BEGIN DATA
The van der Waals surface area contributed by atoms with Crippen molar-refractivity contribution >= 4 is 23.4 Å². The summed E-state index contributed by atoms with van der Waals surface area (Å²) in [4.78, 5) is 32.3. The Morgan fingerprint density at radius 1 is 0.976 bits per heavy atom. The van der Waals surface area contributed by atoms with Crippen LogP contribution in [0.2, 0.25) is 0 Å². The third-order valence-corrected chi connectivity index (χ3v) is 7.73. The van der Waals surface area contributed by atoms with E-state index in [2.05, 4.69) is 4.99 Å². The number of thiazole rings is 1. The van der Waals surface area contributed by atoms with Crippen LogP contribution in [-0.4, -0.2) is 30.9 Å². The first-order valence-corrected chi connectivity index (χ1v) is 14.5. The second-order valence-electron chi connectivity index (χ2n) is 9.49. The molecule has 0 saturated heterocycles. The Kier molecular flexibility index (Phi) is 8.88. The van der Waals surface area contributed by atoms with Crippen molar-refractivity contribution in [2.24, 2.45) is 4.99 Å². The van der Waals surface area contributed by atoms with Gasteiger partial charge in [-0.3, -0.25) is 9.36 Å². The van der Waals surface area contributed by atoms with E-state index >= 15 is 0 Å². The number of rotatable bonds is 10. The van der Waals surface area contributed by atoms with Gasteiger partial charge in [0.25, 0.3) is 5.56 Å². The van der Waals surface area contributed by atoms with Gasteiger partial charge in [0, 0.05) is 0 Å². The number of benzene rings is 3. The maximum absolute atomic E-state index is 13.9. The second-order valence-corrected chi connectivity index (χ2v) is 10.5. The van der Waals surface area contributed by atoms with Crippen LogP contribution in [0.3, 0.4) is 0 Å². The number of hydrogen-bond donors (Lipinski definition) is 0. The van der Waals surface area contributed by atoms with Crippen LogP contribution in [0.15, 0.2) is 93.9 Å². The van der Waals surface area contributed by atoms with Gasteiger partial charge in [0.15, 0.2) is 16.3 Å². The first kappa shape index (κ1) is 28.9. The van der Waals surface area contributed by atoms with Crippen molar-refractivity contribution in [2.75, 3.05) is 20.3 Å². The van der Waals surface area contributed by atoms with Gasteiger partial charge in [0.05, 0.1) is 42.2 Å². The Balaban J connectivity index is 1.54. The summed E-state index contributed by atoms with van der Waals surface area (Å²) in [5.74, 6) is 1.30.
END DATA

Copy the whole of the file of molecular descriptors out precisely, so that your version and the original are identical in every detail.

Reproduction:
The van der Waals surface area contributed by atoms with Crippen molar-refractivity contribution >= 4 is 23.4 Å². The summed E-state index contributed by atoms with van der Waals surface area (Å²) in [4.78, 5) is 32.3. The Morgan fingerprint density at radius 1 is 0.976 bits per heavy atom. The van der Waals surface area contributed by atoms with Crippen LogP contribution in [0.2, 0.25) is 0 Å². The third-order valence-corrected chi connectivity index (χ3v) is 7.73. The van der Waals surface area contributed by atoms with E-state index in [2.05, 4.69) is 4.99 Å². The number of thiazole rings is 1. The van der Waals surface area contributed by atoms with Crippen LogP contribution in [-0.4, -0.2) is 30.9 Å². The first-order valence-corrected chi connectivity index (χ1v) is 14.5. The second-order valence-electron chi connectivity index (χ2n) is 9.49. The molecule has 0 saturated heterocycles. The Kier molecular flexibility index (Phi) is 8.88. The van der Waals surface area contributed by atoms with Crippen molar-refractivity contribution in [2.24, 2.45) is 4.99 Å². The van der Waals surface area contributed by atoms with Gasteiger partial charge in [-0.3, -0.25) is 9.36 Å². The van der Waals surface area contributed by atoms with E-state index >= 15 is 0 Å². The number of rotatable bonds is 10. The van der Waals surface area contributed by atoms with Gasteiger partial charge in [0.25, 0.3) is 5.56 Å². The van der Waals surface area contributed by atoms with Gasteiger partial charge in [0, 0.05) is 0 Å². The number of benzene rings is 3. The maximum absolute atomic E-state index is 13.9. The second-order valence-corrected chi connectivity index (χ2v) is 10.5. The van der Waals surface area contributed by atoms with Crippen LogP contribution in [0.3, 0.4) is 0 Å². The number of hydrogen-bond donors (Lipinski definition) is 0. The van der Waals surface area contributed by atoms with Crippen LogP contribution in [0.15, 0.2) is 93.9 Å². The van der Waals surface area contributed by atoms with Gasteiger partial charge in [0.15, 0.2) is 16.3 Å². The first kappa shape index (κ1) is 28.9. The van der Waals surface area contributed by atoms with Crippen molar-refractivity contribution in [2.75, 3.05) is 20.3 Å². The van der Waals surface area contributed by atoms with Gasteiger partial charge in [0.05, 0.1) is 42.2 Å². The Balaban J connectivity index is 1.54. The summed E-state index contributed by atoms with van der Waals surface area (Å²) in [5.74, 6) is 1.30.